Vermont Legal Aid staff attorney Grace Pazdan is heading to Washington, D.C. tomorrow to give the White House a piece of her mind. According to a press release issued this morning, Pazdan was invited to participate in a summit put together by the White House Task Force on Middle Class Working Families and the Department of Justice's Access to Justice Initiative. Participants will include Vice President Joe Biden and Attorney General Eric Holder, as well as housing and low-income advocates from across the country.
Their interest in Pazadan: As a Vermont Legal Aid attorney, she's represented scores of working-class Vermonters whose homes have been forced into foreclosure by sketchy or abusive lending practices. Earlier this year, Pazdan also worked closely with the Vermont Attorney General's office to craft a new law, which took effect in July, mandating that banks and other lenders enter into mediation with families at risk of losing their homes before any foreclosure proceedings can commence.
In October, Pazdan was featured in a Seven Days story about the Obama administration's Home Affordable Modification Program.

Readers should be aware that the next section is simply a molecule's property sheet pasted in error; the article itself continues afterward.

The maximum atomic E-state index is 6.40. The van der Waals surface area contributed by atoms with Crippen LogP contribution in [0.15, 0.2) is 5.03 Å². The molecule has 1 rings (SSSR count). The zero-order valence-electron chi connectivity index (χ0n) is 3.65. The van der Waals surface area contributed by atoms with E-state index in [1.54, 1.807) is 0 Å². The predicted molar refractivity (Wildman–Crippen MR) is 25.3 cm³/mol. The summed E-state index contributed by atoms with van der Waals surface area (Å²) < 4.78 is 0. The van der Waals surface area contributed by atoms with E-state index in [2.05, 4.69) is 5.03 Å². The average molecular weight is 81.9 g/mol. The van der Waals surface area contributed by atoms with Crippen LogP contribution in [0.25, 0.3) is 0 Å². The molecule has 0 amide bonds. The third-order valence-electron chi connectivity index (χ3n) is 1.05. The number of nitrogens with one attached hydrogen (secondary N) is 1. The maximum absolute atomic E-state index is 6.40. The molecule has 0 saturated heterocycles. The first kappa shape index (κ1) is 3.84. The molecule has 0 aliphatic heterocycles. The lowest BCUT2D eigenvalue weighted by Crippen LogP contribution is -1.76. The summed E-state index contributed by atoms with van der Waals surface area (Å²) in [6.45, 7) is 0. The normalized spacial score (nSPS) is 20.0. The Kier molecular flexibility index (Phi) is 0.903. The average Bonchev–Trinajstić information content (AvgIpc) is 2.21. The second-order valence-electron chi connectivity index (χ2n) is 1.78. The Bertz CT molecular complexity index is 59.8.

HAMP was intended to keep families out of foreclosure but for many families has had the opposite effect. Since the program was launched in 2009, nearly half of the 1.3 million people who've applied to have their monthly mortgage payments reduced have been cut loose from the program, according to a Treasury Department report from earlier this year.
Although Vermont ranks 50th among the states in its rate of bank foreclosures, Vermont Legal Aid reports that the number of such cases has doubled in recent years.
On Wednesday, Pazdan and I were guests on Vermont Public Radio's "Vermont Edition," where we discussed HAMP and its consequences for middle-class Vermont homeowners. Also included in Wednesday's discussion were Gerrit Holmes of Vergennes and Dawna Hammers of Shelburne, who were also featured in the Seven Days story and whose homes were also at risk of loss due to HAMP.